Mitchell ran for city council again in 1900, but rigged ballots and election fraud led to the defeat of the African American candidates. They challenged the results, but the Virginia Supreme Court of Appeals ruled that the council had jurisdiction in contested elections and none of the Republicans were seated. At the same time, Virginians voted to call a constitutional convention, which two years later approved a new state constitution that disfranchised most African American voters. Mitchell did not run for political office again until 1921, when he ran for governor on the “Lily Black” Republican ticket after the Republican State Convention excluded most African American delegates and nominated a slate of all-white candidates for statewide office. Mitchell scarcely campaigned at all and received only 5,036 votes out of more than 210,000 cast.
Jim Crow and the Richmond Streetcar Boycott
Discouraged by the disfranchisement of most African American voters in 1902, Mitchell continued to fight for justice and equality both as a journalist and an activist. In particular, he took on Jim Crow segregation, which rapidly increased its hold on Richmond early in the 1900s. Mitchell had personally protested Jim Crow laws in his many travels. He disregarded Jim Crow signs on a train traveling through Kentucky and occupied a white sleeper car on a train through Georgia. When Virginia authorized transit companies to begin segregating streetcars in 1904, Mitchell took his protests further and organized a boycott of the streetcars, much like the famous Montgomery bus boycott fifty years later.
Beginning in April 1904, immediately following the Virginia Passenger and Power Company’s announcement that it would implement segregation on Richmond streetcars, Mitchell, along with civil rights activist and entrepreneur Maggie Lena Walker, called for African Americans to “stay off the street-cars,” launching a two-year boycott of Richmond’s streetcar system. In the Richmond Planet, Mitchell explained, “The ‘Jim Crow’ street-car service for Richmond is an innovation to which the progressive, independent colored people of this city will hardly care to submit. Walking is good now,—let us walk.” On another occasion he wrote, “If the entire colored population or at least ninety percent of it would agree to make the sacrifice and walk for a year, the agony produced on the white man’s nerve centre, which is his pocket, would tend to cause an amelioration of our condition.”
Even though the Virginia Passenger and Power Company went out of business later in 1904 the boycott was unsuccessful. In 1906 the General Assembly passed a law that mandated segregation on public transportation. The boycott dwindled out in 1906, but Mitchell nonetheless continued to abstain from riding segregated streetcars.
The Mechanics Savings Bank and Later Years
Mitchell remained dedicated to the Richmond Planet and its causes, but he began to focus more on business endeavors in the wake of disfranchisement and the legal imposition of racial segregation. In the 1880s he had joined the Grand United Order of True Reformers, a beneficial association established by William Washington Browne to provide life insurance for African Americans. After Browne opened the True Reformers’ bank in 1889, Mitchell sat on its board of directors, serving for five years. In 1892 Mitchell joined the Knights of Pythias, an African American secret fraternal order, and became grand chancellor of the Virginia Pythians in 1894.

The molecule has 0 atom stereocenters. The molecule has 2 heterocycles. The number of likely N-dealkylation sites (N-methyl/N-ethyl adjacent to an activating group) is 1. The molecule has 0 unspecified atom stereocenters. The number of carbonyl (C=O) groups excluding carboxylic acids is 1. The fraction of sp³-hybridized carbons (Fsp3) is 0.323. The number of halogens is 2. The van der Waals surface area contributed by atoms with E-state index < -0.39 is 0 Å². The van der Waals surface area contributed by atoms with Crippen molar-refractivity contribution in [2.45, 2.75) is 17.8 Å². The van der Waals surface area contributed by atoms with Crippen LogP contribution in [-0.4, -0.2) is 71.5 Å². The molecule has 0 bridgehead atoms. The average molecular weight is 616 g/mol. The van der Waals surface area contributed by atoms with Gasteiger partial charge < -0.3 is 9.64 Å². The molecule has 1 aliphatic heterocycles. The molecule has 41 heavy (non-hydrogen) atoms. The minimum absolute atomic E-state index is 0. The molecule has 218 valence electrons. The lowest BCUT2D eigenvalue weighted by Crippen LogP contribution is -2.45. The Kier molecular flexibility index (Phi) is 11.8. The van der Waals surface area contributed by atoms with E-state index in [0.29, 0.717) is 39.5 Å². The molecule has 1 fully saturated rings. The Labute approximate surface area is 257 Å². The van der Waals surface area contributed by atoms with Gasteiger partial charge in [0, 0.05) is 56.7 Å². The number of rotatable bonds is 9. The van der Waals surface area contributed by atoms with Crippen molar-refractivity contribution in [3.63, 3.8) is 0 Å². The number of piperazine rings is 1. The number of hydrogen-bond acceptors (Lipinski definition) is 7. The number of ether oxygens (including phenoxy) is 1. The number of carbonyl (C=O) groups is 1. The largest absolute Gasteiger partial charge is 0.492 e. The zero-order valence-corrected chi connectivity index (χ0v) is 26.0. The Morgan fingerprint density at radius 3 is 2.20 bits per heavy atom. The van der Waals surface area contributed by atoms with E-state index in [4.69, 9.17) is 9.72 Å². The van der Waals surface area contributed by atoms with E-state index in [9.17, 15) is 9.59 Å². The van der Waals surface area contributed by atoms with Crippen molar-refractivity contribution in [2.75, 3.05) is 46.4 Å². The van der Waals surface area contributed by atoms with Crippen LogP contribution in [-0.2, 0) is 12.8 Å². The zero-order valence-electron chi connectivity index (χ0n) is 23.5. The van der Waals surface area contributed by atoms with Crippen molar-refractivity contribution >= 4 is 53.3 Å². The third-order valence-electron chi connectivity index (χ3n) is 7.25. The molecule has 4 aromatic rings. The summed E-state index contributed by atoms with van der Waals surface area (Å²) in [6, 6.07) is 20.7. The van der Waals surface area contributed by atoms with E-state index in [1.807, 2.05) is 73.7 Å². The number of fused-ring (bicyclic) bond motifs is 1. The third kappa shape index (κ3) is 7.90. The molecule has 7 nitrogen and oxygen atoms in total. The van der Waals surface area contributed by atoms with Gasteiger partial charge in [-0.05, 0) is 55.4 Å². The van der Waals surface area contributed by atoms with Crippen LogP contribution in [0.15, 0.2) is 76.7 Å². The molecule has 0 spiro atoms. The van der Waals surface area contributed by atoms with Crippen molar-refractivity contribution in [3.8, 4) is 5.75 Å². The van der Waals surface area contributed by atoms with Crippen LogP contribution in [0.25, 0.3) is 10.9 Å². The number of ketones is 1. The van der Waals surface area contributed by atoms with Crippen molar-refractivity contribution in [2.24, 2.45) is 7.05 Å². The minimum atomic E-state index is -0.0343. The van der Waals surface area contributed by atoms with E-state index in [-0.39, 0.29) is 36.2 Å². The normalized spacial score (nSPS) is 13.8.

He traveled throughout the state, recruiting members and establishing lodges. He refined the insurance program offered by Virginia’s Grand Lodge and the organization’s success led to his establishment of the Mechanics Savings Bank, for which he received a charter in 1901. As its president, Mitchell became a member of the predominately white American Bankers Association and attended its annual meetings, usually the only African American present. He addressed the bankers at the September 1904 meeting, reminding them that white southerners had blocked African American political involvement, but commending the growing relationships between African American professionals and white businessmen. While Mitchell continued the Planet‘s quest for racial justice, his fighting spirit was notably diminished. In 1907 Booker T. Washington, whose accommodationist strategies Mitchell had not previously favored, described Mitchell as one of “the sane and sensible business men of our race who are doing much to win for us as a race the respect of our white neighbors.”
From the late 1910s through the early 1920s, Mitchell became noted for his “Touring Travels,” a column in the Planet dedicated to recounting the adventures he had in his Stanley Steamer automobile. While this reflects a shift away from political activism in many respects, it was Mitchell’s Stanley Steamer that garnered him the most negative government attention. In 1921 he gave Pan-Africanist Marcus Garvey, who was under significant FBI scrutiny, a tour of Richmond in the automobile. Mitchell himself had been under FBI surveillance since 1920. Commenting later on the subject, Mitchell stated, “persecuting Negro leaders under the guise of prosecuting them is becoming a popular past time.” It is possible that the government scrutiny contributed to the collapse of the Mechanics Savings Bank in 1922.
Beginning in 1919, Mitchell and his bank suffered a series of economic setbacks as the post–World War I economy took a downward turn. Furthermore, he soon found himself in conflict with white bank regulators. His troubled relationship with the regulators on top of his financial problems caused the Mechanics Savings Bank to close in the summer of 1922. Accused of misusing bank money, Mitchell was indicted on charges of fraud and theft in December and in April 1923 was sentenced to three years in prison. Released on bail he fought to have his conviction overturned. On March 19, 1925, the Supreme Court of Appeals ruled in Mitchell’s favor, and the state dropped the charges against him. Mitchell was left in financial ruin with his home, the Planet headquarters, and other properties in the hands of the bank’s receivers. Most were sold off, although he was allowed to reside in his home for the remainder of his life.
Mitchell never married and lived the latter part of his life with a nephew. Despite the triumphs and successes of his life, Mitchell died in poverty at his Richmond home on December 3, 1929. Family tradition describes Mitchell as ready to meet death while wearing his Knights of Pythias uniform. “Life’s great adventure is over,” began the Richmond Planet‘s editorial tribute by one of Mitchell’s colleagues. “It rained and the winds blew as the spirit of the strong man which had weathered innumerable storms ‘drifted out into that dark and unknown sea which rolls around all the world.’ His great intellect, his indomitable will, his unconquerable spirit and matchless courage rest at last with the ashes of this restless man … ‘Tis Richmond, but living Richmond no more.” Although Mitchell had established Woodland Cemetery in 1917, he was buried next to his mother in Evergreen Cemetery.